Patent application title: TUMOR ABLATION TRAINING SYSTEM
Jochen Kruecker (Washington, DC, US)
Jochen Kruecker (Washington, DC, US)
Sheng Xu (Rockville, MD, US)
Sheng Xu (Rockville, MD, US)
Sandeep Dalal (Cortlandt Manor, NY, US)
Bradford Johns Wood (Potomac, MD, US)
KONINKLIJKE PHILIPS ELECTRONICS N.V.
IPC8 Class: AG09B2330FI
Class name: Anatomy, physiology, therapeutic treatment, or surgery relating to human being anatomical representation internal organ, blood vessel, or nerve
Publication date: 2012-07-26
Patent application number: 20120189998
A training system and method includes a subject phantom (102) capable of
being visualized on a display (120). A spatial tracking system (104) is
configured to track an interventional instrument (108) in subject phantom
space. A simulation system (110) is configured to generate a simulated
abnormality in the phantom space and to simulate interactions with the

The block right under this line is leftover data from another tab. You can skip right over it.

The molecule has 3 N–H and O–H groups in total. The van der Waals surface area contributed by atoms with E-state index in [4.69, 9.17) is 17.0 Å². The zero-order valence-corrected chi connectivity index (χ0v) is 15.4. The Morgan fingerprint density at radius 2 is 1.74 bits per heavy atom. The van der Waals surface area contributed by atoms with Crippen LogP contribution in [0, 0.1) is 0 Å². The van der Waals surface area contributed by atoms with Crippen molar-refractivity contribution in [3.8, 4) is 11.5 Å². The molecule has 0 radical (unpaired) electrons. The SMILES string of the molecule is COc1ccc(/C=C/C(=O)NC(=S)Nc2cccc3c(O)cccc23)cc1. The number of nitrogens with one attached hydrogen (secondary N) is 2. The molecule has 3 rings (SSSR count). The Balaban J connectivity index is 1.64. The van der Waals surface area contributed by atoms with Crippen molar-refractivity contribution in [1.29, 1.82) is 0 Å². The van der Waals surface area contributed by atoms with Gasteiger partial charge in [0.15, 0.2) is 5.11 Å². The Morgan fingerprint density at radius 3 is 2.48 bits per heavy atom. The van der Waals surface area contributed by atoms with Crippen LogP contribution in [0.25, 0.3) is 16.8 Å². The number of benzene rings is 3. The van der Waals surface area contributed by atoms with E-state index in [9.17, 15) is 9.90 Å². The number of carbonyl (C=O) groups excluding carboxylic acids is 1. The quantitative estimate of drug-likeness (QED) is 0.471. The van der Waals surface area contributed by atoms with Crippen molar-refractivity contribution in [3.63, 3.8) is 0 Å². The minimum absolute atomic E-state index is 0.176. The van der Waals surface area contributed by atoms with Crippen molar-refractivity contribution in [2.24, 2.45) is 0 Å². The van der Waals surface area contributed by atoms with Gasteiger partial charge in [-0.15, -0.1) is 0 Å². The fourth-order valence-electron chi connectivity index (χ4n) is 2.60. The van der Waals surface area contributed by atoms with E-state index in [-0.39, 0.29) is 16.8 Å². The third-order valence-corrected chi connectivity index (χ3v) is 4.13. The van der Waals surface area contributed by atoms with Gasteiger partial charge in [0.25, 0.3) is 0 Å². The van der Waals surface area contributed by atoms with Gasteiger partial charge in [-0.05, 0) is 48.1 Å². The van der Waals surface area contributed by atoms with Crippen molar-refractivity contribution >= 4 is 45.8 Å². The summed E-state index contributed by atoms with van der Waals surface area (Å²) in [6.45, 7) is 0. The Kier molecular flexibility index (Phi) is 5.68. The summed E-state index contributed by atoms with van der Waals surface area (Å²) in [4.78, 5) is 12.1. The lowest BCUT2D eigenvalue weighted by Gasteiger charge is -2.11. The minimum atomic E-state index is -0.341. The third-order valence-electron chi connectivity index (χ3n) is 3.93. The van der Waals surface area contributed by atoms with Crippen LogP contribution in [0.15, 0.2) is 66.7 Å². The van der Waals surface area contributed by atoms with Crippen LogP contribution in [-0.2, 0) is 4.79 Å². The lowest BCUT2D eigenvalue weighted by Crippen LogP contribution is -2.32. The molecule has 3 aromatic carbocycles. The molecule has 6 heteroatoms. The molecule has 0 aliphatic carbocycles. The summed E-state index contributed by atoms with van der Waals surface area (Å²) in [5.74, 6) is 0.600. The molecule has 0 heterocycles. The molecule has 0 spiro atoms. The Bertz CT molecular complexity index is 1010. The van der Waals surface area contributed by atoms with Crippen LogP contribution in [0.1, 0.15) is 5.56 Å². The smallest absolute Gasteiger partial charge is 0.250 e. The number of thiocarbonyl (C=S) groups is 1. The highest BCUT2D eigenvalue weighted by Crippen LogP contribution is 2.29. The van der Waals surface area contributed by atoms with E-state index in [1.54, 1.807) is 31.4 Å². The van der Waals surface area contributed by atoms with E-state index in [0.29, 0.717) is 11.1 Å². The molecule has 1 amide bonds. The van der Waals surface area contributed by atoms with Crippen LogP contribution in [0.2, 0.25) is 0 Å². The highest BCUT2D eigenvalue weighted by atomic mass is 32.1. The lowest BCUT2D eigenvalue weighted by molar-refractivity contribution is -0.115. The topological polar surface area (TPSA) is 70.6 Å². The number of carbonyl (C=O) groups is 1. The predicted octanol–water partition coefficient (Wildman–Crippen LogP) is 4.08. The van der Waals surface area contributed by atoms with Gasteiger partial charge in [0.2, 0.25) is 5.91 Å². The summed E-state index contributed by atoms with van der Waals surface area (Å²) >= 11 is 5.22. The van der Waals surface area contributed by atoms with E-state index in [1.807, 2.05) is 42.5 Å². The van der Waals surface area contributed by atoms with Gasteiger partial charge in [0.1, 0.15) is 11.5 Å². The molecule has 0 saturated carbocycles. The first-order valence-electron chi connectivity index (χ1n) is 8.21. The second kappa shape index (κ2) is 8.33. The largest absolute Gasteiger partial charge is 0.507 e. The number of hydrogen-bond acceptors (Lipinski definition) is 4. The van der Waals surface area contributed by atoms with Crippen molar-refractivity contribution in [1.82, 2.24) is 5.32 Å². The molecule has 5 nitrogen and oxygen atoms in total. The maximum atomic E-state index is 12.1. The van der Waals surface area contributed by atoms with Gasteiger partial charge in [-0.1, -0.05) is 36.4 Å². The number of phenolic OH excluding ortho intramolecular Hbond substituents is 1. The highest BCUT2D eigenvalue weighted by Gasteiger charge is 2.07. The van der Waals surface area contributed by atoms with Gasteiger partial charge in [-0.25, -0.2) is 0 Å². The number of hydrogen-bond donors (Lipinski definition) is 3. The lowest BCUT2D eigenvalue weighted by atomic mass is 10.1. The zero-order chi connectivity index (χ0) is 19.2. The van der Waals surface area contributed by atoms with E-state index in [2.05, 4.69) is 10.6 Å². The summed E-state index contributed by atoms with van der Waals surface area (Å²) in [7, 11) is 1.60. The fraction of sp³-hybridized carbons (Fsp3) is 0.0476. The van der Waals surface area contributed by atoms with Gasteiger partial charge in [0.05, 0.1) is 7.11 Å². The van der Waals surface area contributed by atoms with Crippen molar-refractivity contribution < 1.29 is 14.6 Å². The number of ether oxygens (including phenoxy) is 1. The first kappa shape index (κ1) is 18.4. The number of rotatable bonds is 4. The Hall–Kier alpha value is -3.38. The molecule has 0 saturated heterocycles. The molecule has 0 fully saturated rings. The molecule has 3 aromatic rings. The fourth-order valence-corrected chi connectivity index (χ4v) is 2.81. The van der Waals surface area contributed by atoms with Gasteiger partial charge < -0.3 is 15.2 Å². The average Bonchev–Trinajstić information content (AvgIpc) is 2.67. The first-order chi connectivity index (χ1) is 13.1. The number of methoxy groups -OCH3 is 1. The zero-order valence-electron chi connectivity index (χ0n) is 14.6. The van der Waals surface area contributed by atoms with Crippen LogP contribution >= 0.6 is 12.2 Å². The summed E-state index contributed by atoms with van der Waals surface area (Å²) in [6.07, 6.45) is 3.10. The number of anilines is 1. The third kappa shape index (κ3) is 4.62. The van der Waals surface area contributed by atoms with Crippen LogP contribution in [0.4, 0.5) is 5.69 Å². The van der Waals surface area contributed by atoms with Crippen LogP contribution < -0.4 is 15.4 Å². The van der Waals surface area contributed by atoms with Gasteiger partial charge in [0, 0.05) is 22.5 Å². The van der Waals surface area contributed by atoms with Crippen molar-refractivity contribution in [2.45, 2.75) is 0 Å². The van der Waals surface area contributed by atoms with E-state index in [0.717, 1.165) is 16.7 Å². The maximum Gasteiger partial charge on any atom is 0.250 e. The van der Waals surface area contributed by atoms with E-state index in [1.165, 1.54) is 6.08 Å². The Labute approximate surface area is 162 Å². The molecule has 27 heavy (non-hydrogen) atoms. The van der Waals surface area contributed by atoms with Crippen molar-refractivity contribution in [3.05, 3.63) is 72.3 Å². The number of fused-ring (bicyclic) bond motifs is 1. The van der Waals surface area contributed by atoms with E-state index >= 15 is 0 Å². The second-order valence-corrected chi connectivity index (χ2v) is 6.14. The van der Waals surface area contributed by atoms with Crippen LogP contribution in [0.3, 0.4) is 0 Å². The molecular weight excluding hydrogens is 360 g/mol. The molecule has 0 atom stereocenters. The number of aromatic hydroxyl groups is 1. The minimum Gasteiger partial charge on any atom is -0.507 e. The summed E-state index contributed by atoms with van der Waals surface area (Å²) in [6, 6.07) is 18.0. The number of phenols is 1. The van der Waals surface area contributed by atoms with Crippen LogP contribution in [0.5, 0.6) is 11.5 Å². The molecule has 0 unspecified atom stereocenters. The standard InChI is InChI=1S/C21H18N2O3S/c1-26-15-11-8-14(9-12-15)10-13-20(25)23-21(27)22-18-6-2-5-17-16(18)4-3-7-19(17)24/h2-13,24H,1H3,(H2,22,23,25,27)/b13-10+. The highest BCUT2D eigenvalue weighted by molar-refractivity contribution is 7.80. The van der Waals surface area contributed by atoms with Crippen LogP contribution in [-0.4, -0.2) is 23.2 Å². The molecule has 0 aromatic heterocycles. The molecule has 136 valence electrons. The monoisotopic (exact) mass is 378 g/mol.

simulated abnormality to provide feedback and evaluation information to a
user for training the user in an associated procedure related to the
1. A training system, comprising: a subject phantom (102) configured for
simulating a procedure and occupying a space capable of being visualized
on a display; a spatial tracking system (104) configured to track an
interventional instrument (108) in subject phantom space; and a
simulation system (110) configured to generate a simulated abnormality in
images of the phantom space and to simulate interactions with the
simulated abnormality to provide feedback and evaluation information to a
user for training the user in an associated procedure related to the
2. The system as recited in claim 1, wherein the simulation system (110) includes a computer workstation configured with software to simultaneously display, on a display device (120, 122), the subject phantom, the simulated abnormality and the interventional instrument in the subject phantom space.